Advertising has been around as long as there have been newspapers. Branding? Roughly four thousand years, when farmers literally “branded” their cattle to distinguish their product. But marketing… marketing is older than language itself.
For three business concepts that have been around for such a long time, there sure is a lot of confusion over the difference between the three. Even the folks who work in these industries often have a hard time making the distinction.
Don’t let that be you. Knowing the difference is often the chief underlying factor when it comes to getting ROI from all your marketing efforts. Here’s what you need to know.
Branding is the Company’s DNA
Far greater and more important than any marketing strategy, branding is a company’s identity.
- It’s the company culture: the way employees interact with customers.
- It’s laid out in the company’s vision statement: what the founders want to achieve, how they want to change the world and, in some cases make it a better place.
- It’s evidenced in the mission statement, ideas the company leaders have for making a unique splash in the marketplace.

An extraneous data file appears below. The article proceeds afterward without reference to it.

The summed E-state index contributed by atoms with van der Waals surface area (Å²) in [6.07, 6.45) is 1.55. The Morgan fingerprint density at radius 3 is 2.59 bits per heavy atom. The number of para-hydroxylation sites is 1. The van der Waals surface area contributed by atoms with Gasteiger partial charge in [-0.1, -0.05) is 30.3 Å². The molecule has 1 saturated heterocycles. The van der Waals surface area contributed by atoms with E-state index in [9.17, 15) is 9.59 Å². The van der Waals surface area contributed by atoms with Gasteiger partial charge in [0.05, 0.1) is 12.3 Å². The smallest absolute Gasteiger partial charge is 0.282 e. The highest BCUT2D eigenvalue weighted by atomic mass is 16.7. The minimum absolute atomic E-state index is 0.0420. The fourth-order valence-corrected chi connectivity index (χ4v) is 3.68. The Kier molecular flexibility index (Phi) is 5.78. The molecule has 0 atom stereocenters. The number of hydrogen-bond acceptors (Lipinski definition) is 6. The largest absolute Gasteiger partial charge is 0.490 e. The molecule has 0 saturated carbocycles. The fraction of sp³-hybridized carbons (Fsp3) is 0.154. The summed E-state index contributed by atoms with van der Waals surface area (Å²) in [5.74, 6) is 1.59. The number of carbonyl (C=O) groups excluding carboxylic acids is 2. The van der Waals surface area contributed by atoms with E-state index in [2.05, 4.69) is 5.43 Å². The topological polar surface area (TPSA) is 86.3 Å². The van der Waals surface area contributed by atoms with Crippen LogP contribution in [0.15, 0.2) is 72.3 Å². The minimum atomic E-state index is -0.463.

As such, branding comes from within. However, there’s more to it than that.
It’s also the way people perceive your brand. It’s how they feel when they touch your products or see your name, for example. And that’s the scary part about branding: you don’t quite control it.
Marketing, on the other hand, is how you attempt to sway those perceptions…
Marketing is a Message that You Control
This is your company’s strategy for attracting the attention of consumers. Marketing methods evolve over the years and so will the messages you choose to convey because trends change. For example, when was the last time a major brand was using a sexy spokesmodel to spearhead their campaign? “Sex sells” just isn’t cutting edge anymore.
Compare that to branding. It’s rare that a company will overhaul their core principles. Values like impeccable customer service don’t change.
Advertising is Simply a Tool
Finally, there’s advertising, which amounts to little more than a simple tool within the larger branding-marketing ecosystem. It plays a very small role in an overall marketing strategy, which may also include other components such as social media posts, live events, and website content.
So think of it like this. Advertising is merely a cog in the wheel of marketing, which drives the brand story in the right direction. The best companies use this knowledge to drive marketing campaigns that amplify their brand in the best possible way. Now you can be on your way to doing the same.